Tuesday, February 26, 2013

Lessons from education systems of other countries

In the journey to find the options to make a better education system, it is ideal to listen to such a good TED talk by Andreas Schliecher on the characteristics of 'good education systems' across countries. If we have to benefit from making such a comparison, we should be careful in concluding anything more than that is essential.

According to me ( and i could be biased!), here are five lessons that we could take ahead with us :

1. Be clear about the purpose of education system

Please see this PISA website to understand how this test is conducted every three years, and what do they measure in the 15 year old children. One  of the important aspect of the PISA questions is trying to measure 'not what is taught', but 'what should one learn'. Like the TED speaker says, 'the test of good school is not what we can remember what we learned in school, but whether we are prepared to use what we learnt in dealing with the changes that come upon us'. It is a beautiful distinction to remember when we are trying to evaluate an education system across different countries. By the way, in the last 2009 PISA test, India was at the bottom of the rank.

2. Money spend on education does not necessarily increase the quality of students

The TED speaker brings out an interesting observation that 'more funds in education does not necessarily lead to better quality of education'. The comparison of some countries is very good. South Korean example is very informative. South Korea has spend higher amounts, but has increased the class size to ensure that spend per pupil is low. In other words, larger class size does not reduce the quality of education.

You must also read this Mckinsey study which also reported that 'Class size is not inversely correlated to quality of education'. It reported that out of 113 studies, only 9 have found that small class size increases the quality of education. For India, this finding is important. Because our class sizes are more in line with South Korean class sizes than the European class size of 15 students in a class.

3. Proportion of students who complete high school is an important metric for a country

Another interesting finding was that the proportion of students who complete high school kept on increasing for South Korea since last two decades. And surprisingly, it has a positive correlation with the country's GDP. A very important correlation for us. I am not sure of the statistic of students in India which finish high school, but i believe it is in the range of 35% only. In other words, only 1/3rd of Students  in India finish High school.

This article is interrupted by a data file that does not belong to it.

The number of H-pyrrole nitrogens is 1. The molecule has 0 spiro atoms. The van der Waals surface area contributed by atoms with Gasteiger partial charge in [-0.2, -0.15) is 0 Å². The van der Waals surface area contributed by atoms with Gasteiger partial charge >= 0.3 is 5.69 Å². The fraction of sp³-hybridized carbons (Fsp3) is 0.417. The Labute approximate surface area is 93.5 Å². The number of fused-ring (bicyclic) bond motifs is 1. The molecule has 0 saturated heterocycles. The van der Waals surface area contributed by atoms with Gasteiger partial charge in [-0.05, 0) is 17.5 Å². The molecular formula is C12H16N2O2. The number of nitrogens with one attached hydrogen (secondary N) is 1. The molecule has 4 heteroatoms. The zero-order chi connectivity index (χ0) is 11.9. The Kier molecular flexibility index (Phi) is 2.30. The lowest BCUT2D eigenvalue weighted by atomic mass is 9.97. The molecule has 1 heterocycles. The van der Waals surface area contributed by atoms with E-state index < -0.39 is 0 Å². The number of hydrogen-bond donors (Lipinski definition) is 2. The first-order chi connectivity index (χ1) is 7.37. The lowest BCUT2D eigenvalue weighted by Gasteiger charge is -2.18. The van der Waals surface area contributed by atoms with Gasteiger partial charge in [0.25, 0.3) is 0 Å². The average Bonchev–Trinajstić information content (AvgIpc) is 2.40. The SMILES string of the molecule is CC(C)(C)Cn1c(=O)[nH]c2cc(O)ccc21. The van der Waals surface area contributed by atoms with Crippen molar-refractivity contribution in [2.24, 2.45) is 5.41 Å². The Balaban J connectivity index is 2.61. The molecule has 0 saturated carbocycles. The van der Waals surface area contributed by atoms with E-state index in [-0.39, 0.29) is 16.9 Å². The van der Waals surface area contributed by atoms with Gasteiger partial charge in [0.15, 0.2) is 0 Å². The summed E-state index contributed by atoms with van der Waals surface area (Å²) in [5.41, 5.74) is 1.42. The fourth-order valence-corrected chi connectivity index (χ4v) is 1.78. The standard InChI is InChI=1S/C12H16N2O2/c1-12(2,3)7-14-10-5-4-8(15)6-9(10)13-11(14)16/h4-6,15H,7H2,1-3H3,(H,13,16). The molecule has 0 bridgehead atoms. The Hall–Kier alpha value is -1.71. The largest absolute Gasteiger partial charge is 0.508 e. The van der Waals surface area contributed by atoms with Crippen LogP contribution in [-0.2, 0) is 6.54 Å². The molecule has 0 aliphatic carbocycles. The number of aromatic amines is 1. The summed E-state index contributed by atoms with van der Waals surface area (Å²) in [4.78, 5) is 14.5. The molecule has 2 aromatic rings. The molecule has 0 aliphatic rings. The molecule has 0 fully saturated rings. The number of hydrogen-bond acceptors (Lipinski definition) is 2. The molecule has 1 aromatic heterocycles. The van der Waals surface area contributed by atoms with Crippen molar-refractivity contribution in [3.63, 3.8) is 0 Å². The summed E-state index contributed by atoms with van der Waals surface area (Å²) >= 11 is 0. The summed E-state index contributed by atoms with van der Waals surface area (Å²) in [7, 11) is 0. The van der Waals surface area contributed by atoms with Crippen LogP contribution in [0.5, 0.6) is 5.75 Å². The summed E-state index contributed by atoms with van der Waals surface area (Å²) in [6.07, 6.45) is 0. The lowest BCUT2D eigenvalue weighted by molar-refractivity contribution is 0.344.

4. Ensure Equity of education

This is surprising finding. This means that best school systems tend to ensure that the all the students in the education 'learn'. In some European and US systems, it was presumed that one can give quality education only for students who are 'good or gifted'. This finding that 'education in high performing school system is tailored to meet the differences in the status of children' is therefore important.

Finland example is often quoted in this context. It is reported that Finland has got lowest variability of 5% between its highest and lowest score of students in a class. Finland has set up some methods ( please read Mckinsey study to read more details ) to ensure that students who lag in a class are 'taught' quickly so that they are brought up with the rest of class. Measures include such as having feedback mechanisms to find lagging students, having additional teacher ( ratio of 1:7) to do additional teaching to the lagging students at the end of day and so on.

Once again, this observation is important for Indian schools. Given our Indian class sizes of 40+, it is perhaps necessary to use technology to get this feedback on the 'class students' to find out the lagging students quickly. The later we find them, the more difficult it is to bring them back with the class.

5. Spend money on improving instructional quality

TED speaker has mentioned lot of ideas in bits and pieces in his lecture on improving the instructional quality. According to Mckinsey study, improving instructional quality is the single most important measure that determines that quality of education system. Mckinsey study has reported many findings of good performing schools that make them high quality schools. Some of the ideas which Indian schools could use are

  • Having coaches - senior teachers - to help teachers to improve instructional quality 
  • Having subject teacher groups ( like maths across different class) meeting together regularly to share and improve each other's performance. For instance Finland spends one half day in a week, some other schools use week-round meetings and so on. 
  • Ensure that Principal of school plays the role of an Instructional Leader at least to the extent of 50% of the time ( so that he is not bogged down by the administrative work ) 
  • Spend lot of money and time ( it is reported that better performing schools spend 50 US $ per student per year on this) in improving the instructional quality through sharing research findings, attending conferences, meeting teachers of other schools, meeting experts in the subject and so on
Do any of you want to add any other characteristic that Indian schools could use? Have I missed anything which someone feels is more important?

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